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I am trying to wrap my head around the numpy implementation of PEP3118. How exactly does buffer access work in numpy.

>>> p = numpy.getbuffer(numpy.arange(10))
>>> p
<read-write buffer for 0x1003e5b10, size -1, offset 0 at 0x1016ab4b0>
>>> numpy.frombuffer(p)
array([  0.00000000e+000,   4.94065646e-324,   9.88131292e-324,
     1.48219694e-323,   1.97626258e-323,   2.47032823e-323,
     2.96439388e-323,   3.45845952e-323,   3.95252517e-323,
     4.44659081e-323])

So I am getting unexpected returns. I would expect to see an array with 10 elements from 0-9. I can get into the array and read/write though.

>>> j = numpy.frombuffer(p)
>>> j
array([  0.00000000e+000,   4.94065646e-324,   9.88131292e-324,
     1.48219694e-323,   1.97626258e-323,   2.47032823e-323,
     2.96439388e-323,   3.45845952e-323,   3.95252517e-323,
     4.44659081e-323])
>>> j += 1
>>> j
array([ 1.,  1.,  1.,  1.,  1.,  1.,  1.,  1.,  1.,  1.])

So it looks like the buffer is initializing to all zeros, which I can then write to. The functionality that I am expecting is to be able to build the array (with arange or asarray) directly to the buffer with getbuffer. Is that not possible?

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2 Answers 2

up vote 8 down vote accepted

You have a simple dtype problem. The buffer you create with

np.getbuffer(np.arange(10))

has a dtype=int, because np.arange uses dtype=int by default.

Then, when you try to read your buffer with

np.frombuffer(p)

you're in fact using the dtype=float default of np.frombuffer. Instead, use

np.frombuffer(p, dtype=int)

et voilà, you get

array([0, 1, 2, 3, 4, 5, 6, 7, 8, 9])
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Let me add some remarks to the excellent existing answer by Pierre.

You need getbuffer only if you have to slice an ndarray: you can retrieve the python buffer object associated with the whole array via the data attribute

>>> import numpy as np
>>> a = np.arange(10)
>>> a.data == np.getbuffer(a)
True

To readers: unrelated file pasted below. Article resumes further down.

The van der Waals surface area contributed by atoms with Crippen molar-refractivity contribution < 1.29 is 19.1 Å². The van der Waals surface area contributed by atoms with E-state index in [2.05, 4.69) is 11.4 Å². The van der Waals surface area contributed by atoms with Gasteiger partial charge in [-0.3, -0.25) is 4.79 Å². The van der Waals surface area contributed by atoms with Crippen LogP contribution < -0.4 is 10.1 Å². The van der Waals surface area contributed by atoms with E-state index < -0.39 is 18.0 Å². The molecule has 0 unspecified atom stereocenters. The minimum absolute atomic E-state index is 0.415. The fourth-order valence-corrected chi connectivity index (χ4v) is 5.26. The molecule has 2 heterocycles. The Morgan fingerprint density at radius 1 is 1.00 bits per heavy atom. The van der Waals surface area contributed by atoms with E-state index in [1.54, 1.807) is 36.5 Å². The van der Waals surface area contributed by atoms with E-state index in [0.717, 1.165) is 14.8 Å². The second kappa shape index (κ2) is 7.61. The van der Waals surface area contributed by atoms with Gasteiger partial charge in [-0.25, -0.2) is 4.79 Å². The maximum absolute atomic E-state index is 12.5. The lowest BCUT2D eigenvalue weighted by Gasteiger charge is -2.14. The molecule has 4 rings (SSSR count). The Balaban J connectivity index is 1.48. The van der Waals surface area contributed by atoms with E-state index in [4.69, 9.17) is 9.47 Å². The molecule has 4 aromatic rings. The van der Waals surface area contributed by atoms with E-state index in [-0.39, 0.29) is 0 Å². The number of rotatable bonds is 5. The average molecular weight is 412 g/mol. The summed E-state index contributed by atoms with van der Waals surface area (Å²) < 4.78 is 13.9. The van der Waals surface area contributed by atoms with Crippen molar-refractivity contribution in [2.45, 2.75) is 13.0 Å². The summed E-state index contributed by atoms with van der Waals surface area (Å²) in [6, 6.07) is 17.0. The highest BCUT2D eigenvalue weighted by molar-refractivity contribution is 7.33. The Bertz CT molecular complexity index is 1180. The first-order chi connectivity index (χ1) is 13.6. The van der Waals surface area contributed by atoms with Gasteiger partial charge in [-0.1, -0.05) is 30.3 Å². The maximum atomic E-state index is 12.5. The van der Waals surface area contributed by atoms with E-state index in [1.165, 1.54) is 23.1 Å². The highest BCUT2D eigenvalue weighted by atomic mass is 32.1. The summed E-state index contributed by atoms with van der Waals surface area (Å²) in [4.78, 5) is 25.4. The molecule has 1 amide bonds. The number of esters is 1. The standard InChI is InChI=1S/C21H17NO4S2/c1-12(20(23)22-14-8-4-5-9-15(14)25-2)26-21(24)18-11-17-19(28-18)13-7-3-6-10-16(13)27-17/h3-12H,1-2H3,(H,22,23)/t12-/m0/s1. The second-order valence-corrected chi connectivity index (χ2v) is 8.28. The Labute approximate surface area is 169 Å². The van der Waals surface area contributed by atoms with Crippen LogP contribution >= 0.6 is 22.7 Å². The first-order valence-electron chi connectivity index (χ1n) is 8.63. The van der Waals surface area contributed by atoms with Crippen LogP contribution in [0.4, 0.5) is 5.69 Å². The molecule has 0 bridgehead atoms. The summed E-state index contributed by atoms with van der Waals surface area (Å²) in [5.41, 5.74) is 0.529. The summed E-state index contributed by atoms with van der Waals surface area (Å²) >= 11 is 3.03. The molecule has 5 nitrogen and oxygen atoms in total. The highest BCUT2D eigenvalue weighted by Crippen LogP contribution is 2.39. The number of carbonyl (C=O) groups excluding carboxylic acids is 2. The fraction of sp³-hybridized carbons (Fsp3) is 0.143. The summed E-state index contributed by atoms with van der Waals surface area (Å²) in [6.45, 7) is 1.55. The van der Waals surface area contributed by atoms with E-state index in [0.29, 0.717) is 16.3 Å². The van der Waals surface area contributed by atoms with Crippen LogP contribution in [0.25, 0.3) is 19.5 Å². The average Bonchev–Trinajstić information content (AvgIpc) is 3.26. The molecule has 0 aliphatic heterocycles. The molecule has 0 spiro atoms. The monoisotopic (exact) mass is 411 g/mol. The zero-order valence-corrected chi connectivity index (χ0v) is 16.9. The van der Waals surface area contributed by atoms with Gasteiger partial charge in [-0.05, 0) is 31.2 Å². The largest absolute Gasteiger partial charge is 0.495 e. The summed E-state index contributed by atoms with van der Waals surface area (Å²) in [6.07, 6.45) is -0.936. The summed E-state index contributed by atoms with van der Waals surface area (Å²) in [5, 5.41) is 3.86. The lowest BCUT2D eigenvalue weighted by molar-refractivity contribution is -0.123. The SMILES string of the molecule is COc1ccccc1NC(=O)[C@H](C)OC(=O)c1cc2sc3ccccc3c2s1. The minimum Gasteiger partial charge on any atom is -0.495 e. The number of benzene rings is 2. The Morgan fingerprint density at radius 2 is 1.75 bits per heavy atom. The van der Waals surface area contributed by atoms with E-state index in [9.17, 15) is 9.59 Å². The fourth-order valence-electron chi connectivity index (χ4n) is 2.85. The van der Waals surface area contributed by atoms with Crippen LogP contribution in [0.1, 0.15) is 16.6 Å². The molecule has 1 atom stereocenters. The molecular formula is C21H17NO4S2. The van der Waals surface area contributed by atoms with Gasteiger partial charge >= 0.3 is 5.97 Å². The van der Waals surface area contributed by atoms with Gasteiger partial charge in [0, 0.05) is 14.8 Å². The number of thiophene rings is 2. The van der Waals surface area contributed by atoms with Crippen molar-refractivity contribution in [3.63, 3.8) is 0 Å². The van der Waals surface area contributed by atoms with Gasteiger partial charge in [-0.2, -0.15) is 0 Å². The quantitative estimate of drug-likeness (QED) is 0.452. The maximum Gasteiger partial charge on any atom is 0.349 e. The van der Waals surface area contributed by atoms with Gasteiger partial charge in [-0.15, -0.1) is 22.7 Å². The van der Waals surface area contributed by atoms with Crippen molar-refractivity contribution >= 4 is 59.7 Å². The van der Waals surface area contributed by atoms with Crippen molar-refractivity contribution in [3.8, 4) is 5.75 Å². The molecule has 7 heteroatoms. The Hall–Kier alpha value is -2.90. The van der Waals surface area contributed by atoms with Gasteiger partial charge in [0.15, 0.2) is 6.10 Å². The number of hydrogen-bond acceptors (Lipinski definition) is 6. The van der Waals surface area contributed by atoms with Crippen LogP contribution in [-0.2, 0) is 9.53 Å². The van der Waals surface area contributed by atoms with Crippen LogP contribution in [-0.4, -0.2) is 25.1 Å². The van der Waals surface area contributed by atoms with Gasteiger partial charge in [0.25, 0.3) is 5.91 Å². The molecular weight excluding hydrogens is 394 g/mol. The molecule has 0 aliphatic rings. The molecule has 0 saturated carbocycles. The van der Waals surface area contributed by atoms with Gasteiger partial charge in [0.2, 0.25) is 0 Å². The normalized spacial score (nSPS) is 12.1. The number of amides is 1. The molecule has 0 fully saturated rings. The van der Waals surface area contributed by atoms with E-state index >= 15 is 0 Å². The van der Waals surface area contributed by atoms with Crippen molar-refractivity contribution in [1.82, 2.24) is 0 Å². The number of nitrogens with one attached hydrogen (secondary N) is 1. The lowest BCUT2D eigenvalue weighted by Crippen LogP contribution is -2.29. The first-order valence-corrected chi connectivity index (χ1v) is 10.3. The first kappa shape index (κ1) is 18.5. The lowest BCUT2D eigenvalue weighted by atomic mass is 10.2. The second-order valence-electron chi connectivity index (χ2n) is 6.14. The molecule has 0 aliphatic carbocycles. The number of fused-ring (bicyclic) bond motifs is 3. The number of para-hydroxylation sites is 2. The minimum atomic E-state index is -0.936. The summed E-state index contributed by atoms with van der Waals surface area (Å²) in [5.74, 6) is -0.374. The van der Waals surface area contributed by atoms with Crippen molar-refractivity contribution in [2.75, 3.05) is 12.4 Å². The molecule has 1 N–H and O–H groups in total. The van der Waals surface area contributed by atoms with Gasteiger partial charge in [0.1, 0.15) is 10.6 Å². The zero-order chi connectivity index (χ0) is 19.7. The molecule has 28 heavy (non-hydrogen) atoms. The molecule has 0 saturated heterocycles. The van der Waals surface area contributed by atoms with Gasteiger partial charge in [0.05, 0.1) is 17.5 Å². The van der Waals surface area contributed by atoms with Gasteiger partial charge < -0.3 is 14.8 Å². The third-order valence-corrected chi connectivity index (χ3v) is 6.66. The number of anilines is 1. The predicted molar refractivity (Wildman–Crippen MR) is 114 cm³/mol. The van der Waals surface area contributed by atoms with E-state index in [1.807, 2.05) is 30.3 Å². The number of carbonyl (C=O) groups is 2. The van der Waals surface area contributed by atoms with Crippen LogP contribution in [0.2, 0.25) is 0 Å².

On the contrary, you do not need to pass an actual buffer object to the frombuffer function, every object that exposes the buffer interface is good.

>>> np.frombuffer(a, a.dtype)
array([0, 1, 2, 3, 4, 5, 6, 7, 8, 9])
>>> np.frombuffer(a)
array([  0.00000000e+000,   4.94065646e-324,   9.88131292e-324,
         1.48219694e-323,   1.97626258e-323,   2.47032823e-323,
         2.96439388e-323,   3.45845952e-323,   3.95252517e-323,
         4.44659081e-323])
>>> import array
>>> c = array.array('i', range(10))
>>> np.frombuffer(c, np.int32)
array([0, 1, 2, 3, 4, 5, 6, 7, 8, 9], dtype=int32)
>>> np.frombuffer(c)
array([  2.12199579e-314,   6.36598737e-314,   1.06099790e-313,
         1.48539705e-313,   1.90979621e-313])

When decoding a buffer object, you have to know the correct dtype as the examples above demonstrate. To be more precise, buffer objects do not have a dtype: they are just a stream of binary data. Instead ndarray objects have a dtype that dictates how the underlying binary data is interpreted.

To answer your question: every numpy ndarray exposes the buffer interface. You can access the buffer or a slice of it via the data descriptor or the getbuffer function. You can create ndarray's from object exposing the buffer interface by means of the frombuffer function. Since buffer (as opposed to ndarrays) do not have dtype information, you should always explicitly specify how the buffer has to be interepreted via the dtype argument to frombuffer.

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What a wonderful addendum to Pierre's answer. The additional detail is quite appreciated. –  Jzl5325 Sep 18 '12 at 18:50

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